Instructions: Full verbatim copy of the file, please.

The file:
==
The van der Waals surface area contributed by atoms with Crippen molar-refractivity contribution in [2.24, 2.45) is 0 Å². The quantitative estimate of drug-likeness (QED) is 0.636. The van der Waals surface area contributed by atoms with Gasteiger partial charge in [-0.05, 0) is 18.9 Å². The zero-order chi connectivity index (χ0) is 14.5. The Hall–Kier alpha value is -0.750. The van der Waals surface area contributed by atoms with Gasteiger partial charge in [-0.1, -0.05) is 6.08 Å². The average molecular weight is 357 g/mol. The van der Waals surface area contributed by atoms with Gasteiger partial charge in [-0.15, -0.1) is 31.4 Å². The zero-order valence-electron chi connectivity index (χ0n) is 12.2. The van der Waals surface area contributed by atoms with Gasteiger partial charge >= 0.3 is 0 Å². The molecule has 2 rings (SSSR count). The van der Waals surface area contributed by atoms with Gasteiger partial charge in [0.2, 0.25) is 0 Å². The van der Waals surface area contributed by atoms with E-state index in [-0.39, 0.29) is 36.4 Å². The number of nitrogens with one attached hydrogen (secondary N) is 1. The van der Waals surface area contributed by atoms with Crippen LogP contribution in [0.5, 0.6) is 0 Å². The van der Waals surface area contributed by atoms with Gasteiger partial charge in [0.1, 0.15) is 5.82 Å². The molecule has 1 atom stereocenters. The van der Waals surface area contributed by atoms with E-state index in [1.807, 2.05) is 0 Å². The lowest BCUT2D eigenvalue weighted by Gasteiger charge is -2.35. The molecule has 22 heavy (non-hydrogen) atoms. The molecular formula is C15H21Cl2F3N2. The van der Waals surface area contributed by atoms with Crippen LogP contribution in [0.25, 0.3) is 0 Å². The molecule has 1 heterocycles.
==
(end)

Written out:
The van der Waals surface area contributed by atoms with Crippen molar-refractivity contribution in [2.24, 2.45) is 0 Å². The quantitative estimate of drug-likeness (QED) is 0.636. The van der Waals surface area contributed by atoms with Gasteiger partial charge in [-0.05, 0) is 18.9 Å². The zero-order chi connectivity index (χ0) is 14.5. The Hall–Kier alpha value is -0.750. The van der Waals surface area contributed by atoms with Gasteiger partial charge in [-0.1, -0.05) is 6.08 Å². The average molecular weight is 357 g/mol. The van der Waals surface area contributed by atoms with Gasteiger partial charge in [-0.15, -0.1) is 31.4 Å². The zero-order valence-electron chi connectivity index (χ0n) is 12.2. The van der Waals surface area contributed by atoms with Gasteiger partial charge >= 0.3 is 0 Å². The molecule has 2 rings (SSSR count). The van der Waals surface area contributed by atoms with Gasteiger partial charge in [0.2, 0.25) is 0 Å². The van der Waals surface area contributed by atoms with E-state index in [-0.39, 0.29) is 36.4 Å². The number of nitrogens with one attached hydrogen (secondary N) is 1. The van der Waals surface area contributed by atoms with Crippen LogP contribution in [0.5, 0.6) is 0 Å². The van der Waals surface area contributed by atoms with Gasteiger partial charge in [0.1, 0.15) is 5.82 Å². The molecule has 1 atom stereocenters. The van der Waals surface area contributed by atoms with E-state index in [1.807, 2.05) is 0 Å². The lowest BCUT2D eigenvalue weighted by Gasteiger charge is -2.35. The molecule has 22 heavy (non-hydrogen) atoms. The molecular formula is C15H21Cl2F3N2. The van der Waals surface area contributed by atoms with Crippen LogP contribution in [0.25, 0.3) is 0 Å². The molecule has 1 heterocycles.